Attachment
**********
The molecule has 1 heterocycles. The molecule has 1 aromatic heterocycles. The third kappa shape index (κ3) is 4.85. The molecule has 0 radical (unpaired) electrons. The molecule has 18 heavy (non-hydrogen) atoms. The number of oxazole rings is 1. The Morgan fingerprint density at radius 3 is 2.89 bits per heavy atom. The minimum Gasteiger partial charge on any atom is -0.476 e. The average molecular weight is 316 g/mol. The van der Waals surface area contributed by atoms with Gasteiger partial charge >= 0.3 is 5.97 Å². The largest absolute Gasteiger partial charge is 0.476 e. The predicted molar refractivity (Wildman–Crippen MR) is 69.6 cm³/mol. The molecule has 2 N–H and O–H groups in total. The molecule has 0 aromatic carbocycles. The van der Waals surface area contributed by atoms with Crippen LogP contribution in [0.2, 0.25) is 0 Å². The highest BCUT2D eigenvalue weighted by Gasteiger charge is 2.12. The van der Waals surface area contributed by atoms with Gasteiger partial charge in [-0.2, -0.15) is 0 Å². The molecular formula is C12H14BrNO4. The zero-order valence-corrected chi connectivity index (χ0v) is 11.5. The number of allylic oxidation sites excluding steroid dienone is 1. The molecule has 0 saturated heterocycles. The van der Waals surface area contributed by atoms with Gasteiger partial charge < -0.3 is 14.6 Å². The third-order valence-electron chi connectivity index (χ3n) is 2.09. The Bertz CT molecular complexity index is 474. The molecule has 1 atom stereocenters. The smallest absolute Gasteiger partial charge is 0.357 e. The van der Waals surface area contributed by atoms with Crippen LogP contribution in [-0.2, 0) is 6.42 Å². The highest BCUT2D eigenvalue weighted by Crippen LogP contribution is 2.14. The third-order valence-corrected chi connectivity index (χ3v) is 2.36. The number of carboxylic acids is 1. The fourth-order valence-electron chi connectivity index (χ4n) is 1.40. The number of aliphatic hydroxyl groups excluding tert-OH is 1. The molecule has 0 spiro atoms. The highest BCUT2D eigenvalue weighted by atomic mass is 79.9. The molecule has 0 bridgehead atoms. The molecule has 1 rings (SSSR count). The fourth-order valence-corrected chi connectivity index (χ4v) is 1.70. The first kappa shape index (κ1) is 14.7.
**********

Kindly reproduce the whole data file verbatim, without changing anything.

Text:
The molecule has 1 heterocycles. The molecule has 1 aromatic heterocycles. The third kappa shape index (κ3) is 4.85. The molecule has 0 radical (unpaired) electrons. The molecule has 18 heavy (non-hydrogen) atoms. The number of oxazole rings is 1. The Morgan fingerprint density at radius 3 is 2.89 bits per heavy atom. The minimum Gasteiger partial charge on any atom is -0.476 e. The average molecular weight is 316 g/mol. The van der Waals surface area contributed by atoms with Gasteiger partial charge >= 0.3 is 5.97 Å². The largest absolute Gasteiger partial charge is 0.476 e. The predicted molar refractivity (Wildman–Crippen MR) is 69.6 cm³/mol. The molecule has 2 N–H and O–H groups in total. The molecule has 0 aromatic carbocycles. The van der Waals surface area contributed by atoms with Crippen LogP contribution in [0.2, 0.25) is 0 Å². The highest BCUT2D eigenvalue weighted by Gasteiger charge is 2.12. The van der Waals surface area contributed by atoms with Gasteiger partial charge in [-0.2, -0.15) is 0 Å². The molecular formula is C12H14BrNO4. The zero-order valence-corrected chi connectivity index (χ0v) is 11.5. The number of allylic oxidation sites excluding steroid dienone is 1. The molecule has 0 saturated heterocycles. The van der Waals surface area contributed by atoms with Gasteiger partial charge < -0.3 is 14.6 Å². The third-order valence-electron chi connectivity index (χ3n) is 2.09. The Bertz CT molecular complexity index is 474. The molecule has 1 atom stereocenters. The smallest absolute Gasteiger partial charge is 0.357 e. The van der Waals surface area contributed by atoms with Crippen LogP contribution in [-0.2, 0) is 6.42 Å². The highest BCUT2D eigenvalue weighted by Crippen LogP contribution is 2.14. The third-order valence-corrected chi connectivity index (χ3v) is 2.36. The number of carboxylic acids is 1. The fourth-order valence-electron chi connectivity index (χ4n) is 1.40. The number of aliphatic hydroxyl groups excluding tert-OH is 1. The molecule has 0 spiro atoms. The highest BCUT2D eigenvalue weighted by atomic mass is 79.9. The molecule has 0 bridgehead atoms. The molecule has 1 rings (SSSR count). The fourth-order valence-corrected chi connectivity index (χ4v) is 1.70. The first kappa shape index (κ1) is 14.7.